The suspension is typically European and exceedingly mature in it's behaviour . At low speeds, you can feel the firmness. As the speedometer needle climbs, the ride quality truly shines. On the highway, the Punto can simply smother the worst of roads without breaking into the smallest sweat. You feel confident and stop slowing down for rough patches. Behaviour is big car like (expected after the Palio experience) and simply put : no other hatch can match! Just like the Linea, this thing loves corners with the chassis exuding its poise proudly. Let's start with the steering : Perfectly weighted & amongst the best hydraulic units I've ever used. The steering is firm at 0 kph parking manouveurs, medium-light within the city and weighs in supremely well at speed. Slight body roll can be felt, not enough to make a big difference. Straight line stability is akin to that of a premium sedan, @ flimsy tall boys : please make way for the leader. Skoda's Fabia was the benchmark for highway road manners till date....that's entirely history now. Or let me put it another way : At 130 kph in my OHC Vtec, I'm on my toes. At 140 kph in the Punto, I'm yawning. I have to admit : the Grande Punto begs for more power. NVH levels at speed are not impressive, road & tyre noise being obvious on the inside. Within the city, expect complaints on the wide turning radius (5.4 meters). Most u-turns within Delhi were three point exercises. Even though the pedal feel in itself is spongy, the braking capability - in the ABS + EBD variant that we drove - was fantastic & confidence inspiring.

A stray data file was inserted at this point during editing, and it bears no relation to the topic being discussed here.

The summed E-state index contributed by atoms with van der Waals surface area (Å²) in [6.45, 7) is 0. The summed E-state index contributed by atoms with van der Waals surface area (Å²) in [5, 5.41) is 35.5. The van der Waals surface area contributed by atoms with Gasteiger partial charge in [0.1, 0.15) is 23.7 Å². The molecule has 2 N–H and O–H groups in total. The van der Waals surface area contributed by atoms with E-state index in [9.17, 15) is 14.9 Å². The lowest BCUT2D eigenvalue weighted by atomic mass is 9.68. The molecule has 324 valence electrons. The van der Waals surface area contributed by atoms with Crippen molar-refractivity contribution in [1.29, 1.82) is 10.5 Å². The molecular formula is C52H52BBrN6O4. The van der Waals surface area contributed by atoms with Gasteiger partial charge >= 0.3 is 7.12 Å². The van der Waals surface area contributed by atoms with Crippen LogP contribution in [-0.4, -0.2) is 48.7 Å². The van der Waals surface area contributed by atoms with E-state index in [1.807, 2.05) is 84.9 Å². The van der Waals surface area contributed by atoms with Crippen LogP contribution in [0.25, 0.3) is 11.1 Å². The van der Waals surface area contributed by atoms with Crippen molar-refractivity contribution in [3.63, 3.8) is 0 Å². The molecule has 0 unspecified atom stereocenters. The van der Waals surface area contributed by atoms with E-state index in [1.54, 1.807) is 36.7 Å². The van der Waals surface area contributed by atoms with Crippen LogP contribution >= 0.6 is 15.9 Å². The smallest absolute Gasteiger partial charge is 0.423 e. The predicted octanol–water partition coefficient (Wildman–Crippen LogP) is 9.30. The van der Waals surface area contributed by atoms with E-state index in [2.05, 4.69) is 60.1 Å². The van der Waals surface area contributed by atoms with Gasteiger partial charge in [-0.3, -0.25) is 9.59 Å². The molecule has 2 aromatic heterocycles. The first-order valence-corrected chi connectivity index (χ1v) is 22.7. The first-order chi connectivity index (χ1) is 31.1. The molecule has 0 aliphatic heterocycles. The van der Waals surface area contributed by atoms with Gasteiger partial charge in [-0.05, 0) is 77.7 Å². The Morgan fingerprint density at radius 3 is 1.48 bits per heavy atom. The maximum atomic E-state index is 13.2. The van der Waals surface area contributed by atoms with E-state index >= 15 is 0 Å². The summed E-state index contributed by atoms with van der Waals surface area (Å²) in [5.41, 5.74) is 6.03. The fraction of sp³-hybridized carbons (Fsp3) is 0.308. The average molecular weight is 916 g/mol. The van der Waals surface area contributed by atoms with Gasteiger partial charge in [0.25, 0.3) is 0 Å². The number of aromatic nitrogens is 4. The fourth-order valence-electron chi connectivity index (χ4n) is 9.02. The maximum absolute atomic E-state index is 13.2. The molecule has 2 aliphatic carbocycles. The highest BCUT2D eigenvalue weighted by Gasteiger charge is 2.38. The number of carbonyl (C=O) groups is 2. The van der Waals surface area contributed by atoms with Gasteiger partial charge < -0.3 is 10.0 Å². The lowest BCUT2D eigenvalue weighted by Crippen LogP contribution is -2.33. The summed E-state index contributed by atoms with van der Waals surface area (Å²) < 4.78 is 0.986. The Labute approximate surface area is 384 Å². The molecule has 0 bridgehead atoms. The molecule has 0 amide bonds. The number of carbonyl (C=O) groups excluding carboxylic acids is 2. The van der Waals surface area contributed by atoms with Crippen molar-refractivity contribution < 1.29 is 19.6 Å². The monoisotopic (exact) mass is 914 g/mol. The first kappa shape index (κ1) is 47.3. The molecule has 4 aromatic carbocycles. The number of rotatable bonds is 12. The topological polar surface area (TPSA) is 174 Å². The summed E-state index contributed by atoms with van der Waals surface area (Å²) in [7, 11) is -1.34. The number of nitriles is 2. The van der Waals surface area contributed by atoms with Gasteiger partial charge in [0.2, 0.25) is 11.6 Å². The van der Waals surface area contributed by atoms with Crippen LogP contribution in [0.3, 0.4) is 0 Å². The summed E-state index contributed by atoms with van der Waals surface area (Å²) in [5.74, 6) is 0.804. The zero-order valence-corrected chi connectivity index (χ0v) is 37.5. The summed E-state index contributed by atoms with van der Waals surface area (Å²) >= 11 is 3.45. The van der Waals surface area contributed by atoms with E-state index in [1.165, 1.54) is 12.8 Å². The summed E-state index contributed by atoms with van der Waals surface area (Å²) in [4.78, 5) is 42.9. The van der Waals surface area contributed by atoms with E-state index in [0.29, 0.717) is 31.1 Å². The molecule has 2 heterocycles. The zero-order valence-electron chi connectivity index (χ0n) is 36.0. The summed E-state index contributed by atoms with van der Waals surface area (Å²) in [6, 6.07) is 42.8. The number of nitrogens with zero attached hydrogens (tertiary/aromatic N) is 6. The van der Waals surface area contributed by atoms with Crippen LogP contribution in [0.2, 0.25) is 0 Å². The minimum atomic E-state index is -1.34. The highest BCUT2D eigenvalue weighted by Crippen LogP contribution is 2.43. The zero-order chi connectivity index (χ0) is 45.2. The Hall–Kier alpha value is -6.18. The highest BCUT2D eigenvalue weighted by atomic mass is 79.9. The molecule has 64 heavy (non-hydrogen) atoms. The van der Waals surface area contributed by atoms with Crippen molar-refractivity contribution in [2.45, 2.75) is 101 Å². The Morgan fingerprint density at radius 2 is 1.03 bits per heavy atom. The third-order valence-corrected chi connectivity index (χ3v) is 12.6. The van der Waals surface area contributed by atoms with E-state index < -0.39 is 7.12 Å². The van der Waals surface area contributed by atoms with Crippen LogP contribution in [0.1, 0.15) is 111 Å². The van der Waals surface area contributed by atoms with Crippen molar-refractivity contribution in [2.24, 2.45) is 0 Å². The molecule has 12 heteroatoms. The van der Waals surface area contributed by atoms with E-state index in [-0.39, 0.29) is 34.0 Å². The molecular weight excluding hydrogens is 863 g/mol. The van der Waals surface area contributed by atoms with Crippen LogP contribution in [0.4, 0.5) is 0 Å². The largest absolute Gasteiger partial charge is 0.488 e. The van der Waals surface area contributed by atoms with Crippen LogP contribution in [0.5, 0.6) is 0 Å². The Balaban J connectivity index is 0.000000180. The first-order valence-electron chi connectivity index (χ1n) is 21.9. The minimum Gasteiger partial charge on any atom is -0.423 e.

This clearly isn't a car you'd buy with your head as much as you'd do with the heart. For the women in my family, I'd choose the i10 (preferably automatic). High mileage urban running for them? Ritz diesel. If you want ample space for 5 or chauffeur-driven comfort, look no further than the Indica Vista. For those who are looking at driving a light chuckable hatch only within the city with high quality interiors, turn elsewhere.

To really enjoy the Punto, you have to experience her brilliant dynamics. Of all the new hatchbacks launched this year, my money would be on a "Red, MJD, Emotion Pack". This hatch pulls the strings to your heart like no other.

Last edited by GTO : 20th June 2009 at 16:54.
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Old 20th June 2009, 16:38   #5
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Other points:

• Rom's test-drive report of the 1.2 L petrol can be found here.

• T’was a long 650 kms drive (round trip). Covered each type of driving condition - Congested city traffic (Delhi), long empty straights, fast corners, ghat section et al. Even after 650 kms of torture, not a single rattle in the car.

• Mpower points out "Little known fact is that this baby has German blood. Grande Punto is based on the latest Opel Corsa platform (not the regular Punto) from where it probably gets its Autobahn blitzing ability. Happened during the brief FIAT-GM relationship in the early 00s."

• Fiat consciously didn’t get the 1.6 100 BHP engine, as it was this engine that contributed to the Palio’s fuel guzzler image. @ Fiat : Please launch a more powerful version of this car for us enthusiasts. The brilliant dynamics + high speed behaviour deserve a 100 - 120 free revving horses at the least! Fuel efficiency be damned.

• I wish (and communicated the same) that Fiat had launched the Linea-spec 1.3 MJD in the Punto. That additional power would be welcome, and a key differentiator in the national engine market!!

• I’m happy with the wide 195 mm tyres that Fiat provides on the top-end variant! This is pretty much the widest stock tyre on any hatch.